Rules Changes Must Allow for More Open Process in the House
President-elect Barack Obama has some huge assets to bring to bear as he tries to rapidly enact an enormously ambitious agenda that includes a huge stimulus package and major health care reform. His sweeping election victory has been followed by a sky-high approval rating as his inauguration approaches. He had major league coattails, with his party moving to comfortable majorities in both chambers of Congress, the best numbers since Bill Clinton assumed the presidency in 1993.
[IMGCAP(1)]But one thing we have learned from the past couple of decades of largely dysfunctional politics is that numbers can be deceiving. The experience Clinton had, with nearly 260 Democrats in the House and 58 in the Senate when he entered office, was a two-year nightmare. Republicans refused to give him any votes in either chamber for his economic recovery package, and they managed to embarrass him on his crime bill and devastate him on his health reform plan, since Clinton could not find the votes or support he needed from his own party alone.
Obama has learned from the Clinton experience, and his own encounters with the continuing dysfunction in Congress have sensitized him to the need to work across party lines if he wants to get anything major done. He has reached out to House Minority Leader John Boehner (R-Ohio) and Senate Minority Leader Mitch McConnell (R-Ky.) even as he has plotted strategy and discussed substance with his own team leaders, Speaker Nancy Pelosi (D-Calif.) and Senate Majority Leader Harry Reid (D-Nev.). His assertive efforts to work across the aisle have already changed the tone a good deal, and a number of Republicans who are eager to participate in the policymaking process are making it clear that they believe they can do business with the president-elect.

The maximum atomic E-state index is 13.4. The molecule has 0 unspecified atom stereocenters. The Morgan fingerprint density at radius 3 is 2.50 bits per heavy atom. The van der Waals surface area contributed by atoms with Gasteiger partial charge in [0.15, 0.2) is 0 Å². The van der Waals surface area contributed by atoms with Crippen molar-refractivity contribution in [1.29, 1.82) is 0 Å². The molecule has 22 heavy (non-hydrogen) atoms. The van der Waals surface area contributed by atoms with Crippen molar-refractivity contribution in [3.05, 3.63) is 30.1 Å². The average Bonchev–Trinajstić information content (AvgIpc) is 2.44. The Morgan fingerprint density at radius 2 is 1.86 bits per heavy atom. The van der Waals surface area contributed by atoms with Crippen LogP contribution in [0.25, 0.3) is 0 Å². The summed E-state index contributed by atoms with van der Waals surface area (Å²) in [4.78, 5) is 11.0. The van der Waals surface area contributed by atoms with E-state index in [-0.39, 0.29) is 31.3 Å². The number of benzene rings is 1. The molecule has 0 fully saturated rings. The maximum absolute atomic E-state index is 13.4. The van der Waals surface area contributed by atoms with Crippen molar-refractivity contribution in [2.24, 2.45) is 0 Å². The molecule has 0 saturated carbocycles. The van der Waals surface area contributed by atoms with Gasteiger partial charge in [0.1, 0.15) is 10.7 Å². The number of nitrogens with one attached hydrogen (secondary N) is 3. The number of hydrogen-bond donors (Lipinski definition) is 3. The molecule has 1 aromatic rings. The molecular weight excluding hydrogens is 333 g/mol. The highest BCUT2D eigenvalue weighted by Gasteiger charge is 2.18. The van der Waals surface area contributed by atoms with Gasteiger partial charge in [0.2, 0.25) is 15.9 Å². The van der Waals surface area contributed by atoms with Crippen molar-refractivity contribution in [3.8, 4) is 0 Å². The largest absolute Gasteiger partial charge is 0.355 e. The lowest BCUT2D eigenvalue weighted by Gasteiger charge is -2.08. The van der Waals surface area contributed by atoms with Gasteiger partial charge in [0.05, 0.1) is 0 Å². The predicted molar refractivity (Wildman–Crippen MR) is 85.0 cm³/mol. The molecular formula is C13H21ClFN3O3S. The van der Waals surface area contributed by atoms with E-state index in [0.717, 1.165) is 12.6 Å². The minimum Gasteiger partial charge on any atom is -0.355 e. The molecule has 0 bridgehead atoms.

It is going to take more than this great start, though, to erase the dys from dysfunction. In both chambers, and for both parties, there are serious steps to take to make the process fairer and more workable. Lets start with the House. As I write this, the majority Democrats are poised to present a rules package that will make some significant changes; the most significant, probably, is to change the rules regarding motions to recommit.